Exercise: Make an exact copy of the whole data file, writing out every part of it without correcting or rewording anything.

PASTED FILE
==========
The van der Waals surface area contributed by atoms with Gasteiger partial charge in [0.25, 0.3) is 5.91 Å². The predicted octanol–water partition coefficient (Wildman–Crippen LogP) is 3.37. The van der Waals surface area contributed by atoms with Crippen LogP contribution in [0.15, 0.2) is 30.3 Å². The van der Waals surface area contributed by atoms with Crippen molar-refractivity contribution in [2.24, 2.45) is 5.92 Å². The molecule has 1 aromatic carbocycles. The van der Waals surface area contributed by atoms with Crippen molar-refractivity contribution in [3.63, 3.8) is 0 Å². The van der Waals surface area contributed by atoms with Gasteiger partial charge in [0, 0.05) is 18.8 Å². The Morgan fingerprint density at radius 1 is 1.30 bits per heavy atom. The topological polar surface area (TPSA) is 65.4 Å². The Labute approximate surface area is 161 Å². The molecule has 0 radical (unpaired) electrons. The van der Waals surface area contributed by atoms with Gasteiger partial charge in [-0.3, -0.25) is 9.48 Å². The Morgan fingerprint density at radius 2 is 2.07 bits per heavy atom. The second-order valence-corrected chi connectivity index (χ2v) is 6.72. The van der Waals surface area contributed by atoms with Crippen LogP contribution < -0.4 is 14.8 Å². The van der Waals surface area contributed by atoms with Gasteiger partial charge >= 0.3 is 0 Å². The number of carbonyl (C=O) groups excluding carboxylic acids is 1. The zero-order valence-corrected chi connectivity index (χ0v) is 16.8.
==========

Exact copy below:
The van der Waals surface area contributed by atoms with Gasteiger partial charge in [0.25, 0.3) is 5.91 Å². The predicted octanol–water partition coefficient (Wildman–Crippen LogP) is 3.37. The van der Waals surface area contributed by atoms with Crippen LogP contribution in [0.15, 0.2) is 30.3 Å². The van der Waals surface area contributed by atoms with Crippen molar-refractivity contribution in [2.24, 2.45) is 5.92 Å². The molecule has 1 aromatic carbocycles. The van der Waals surface area contributed by atoms with Crippen molar-refractivity contribution in [3.63, 3.8) is 0 Å². The van der Waals surface area contributed by atoms with Gasteiger partial charge in [0, 0.05) is 18.8 Å². The Morgan fingerprint density at radius 1 is 1.30 bits per heavy atom. The topological polar surface area (TPSA) is 65.4 Å². The Labute approximate surface area is 161 Å². The molecule has 0 radical (unpaired) electrons. The van der Waals surface area contributed by atoms with Gasteiger partial charge in [-0.3, -0.25) is 9.48 Å². The Morgan fingerprint density at radius 2 is 2.07 bits per heavy atom. The second-order valence-corrected chi connectivity index (χ2v) is 6.72. The van der Waals surface area contributed by atoms with Crippen LogP contribution < -0.4 is 14.8 Å². The van der Waals surface area contributed by atoms with Gasteiger partial charge >= 0.3 is 0 Å². The number of carbonyl (C=O) groups excluding carboxylic acids is 1. The zero-order valence-corrected chi connectivity index (χ0v) is 16.8.